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July 11, 2013
"Those morons playing softball in this heat obviously lack common sense."... Wow!  How rude!!!

I would love to see the original posting, but it must have been taken down because of the writers poor taste.

As the mother of one of those 'morons' I know these kids and they are very athletic and have played a multitude of sports for the city of Tracy and their high schools in all types of weather!  They know their bodies and their limits and were just trying to do an activity outdoors regardless of the heat!  They had plenty of water and Gatorade and know what they can do in this heat!

Why did you feel it necessary to call these people names and put them down for what they were doing?  That old saying applies to you...if you don't have anything nice to say, then don't say anything at all!

I'm proud that these kids did something active, instead sit inside playing video games!

Thank you  BackinBlack :)
backinblack
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July 06, 2013
"Those morons playing softball in this heat obviously lack common sense."

You're a real piece of work, so now people who are healthy and motivated enough to play ball in 100 degree heat are morons? Unbelievable.

Add me to the list of morons because I've been banging weights in a sometimes 100 degree garage or gym for 35 years, so have a lot of other people who are in good enough shape to do so.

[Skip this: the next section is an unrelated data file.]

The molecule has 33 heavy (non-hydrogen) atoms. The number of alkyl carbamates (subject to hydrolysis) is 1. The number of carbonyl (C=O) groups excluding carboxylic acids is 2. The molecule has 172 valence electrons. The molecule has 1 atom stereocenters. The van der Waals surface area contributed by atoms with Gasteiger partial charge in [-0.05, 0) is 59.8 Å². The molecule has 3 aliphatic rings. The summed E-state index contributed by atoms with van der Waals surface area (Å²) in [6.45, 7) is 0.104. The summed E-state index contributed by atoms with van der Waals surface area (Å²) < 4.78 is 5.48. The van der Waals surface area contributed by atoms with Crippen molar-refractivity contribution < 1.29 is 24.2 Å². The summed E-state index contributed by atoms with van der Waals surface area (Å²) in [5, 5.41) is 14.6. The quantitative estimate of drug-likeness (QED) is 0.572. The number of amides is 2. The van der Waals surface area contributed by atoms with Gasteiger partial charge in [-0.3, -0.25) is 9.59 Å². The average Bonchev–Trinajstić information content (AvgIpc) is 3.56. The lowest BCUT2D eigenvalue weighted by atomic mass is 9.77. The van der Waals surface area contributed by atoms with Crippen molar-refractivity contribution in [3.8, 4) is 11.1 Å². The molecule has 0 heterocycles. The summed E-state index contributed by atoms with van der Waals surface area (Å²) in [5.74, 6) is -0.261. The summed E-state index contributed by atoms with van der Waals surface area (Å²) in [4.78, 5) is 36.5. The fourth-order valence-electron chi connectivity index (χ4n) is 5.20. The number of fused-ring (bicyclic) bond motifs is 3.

Please take your hate & ignorance with you when you leave this town, again, knocking people for athletic activities in the heat is way over the line. Eating right, proper hydration, and being in shape enables people like me and the people playing ball to do things others cannot.

What kind of physical condition are you in? Never mind, I already know as I've seen pictures, no wonder you're jealous and hateful towards those of us in shape and able to go play in high heat.

Sneaky
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July 05, 2013
Its nice of the city to open cooling centers for those who don't have air conditioning and who can't for whatever reason get to a mall or library or other cool place. Actually that makes me wonder how they would get to the cooling center.

That aside, the cooling centers are a nice gesture but I have to wonder why every damn annoyance nowadays is classified as an "emergency." Seriously folks, its a bit of hot weather. Hardly an "emergency", a word which conjures up images of burnt, fallen cities, smoldering ruins, numerous seriously injured or dismembered bodies, etc..

Maybe the fog of time has altered my perception of events but I don't remember it being this way when I was younger. The city/state didn't treat every minor discomfort or annoyance as an emergency. Maybe folks were just heartier or more self sufficient. I don't know. Whatever the case, we didn't have air conditioning when I was a kid and lived in a relatively hot part of CA. It wasn't an emergency. Just life. We would take a dunk in the kiddie pool to cool off, or would drench our shirts in water and wear those and/or sit in front of a fan.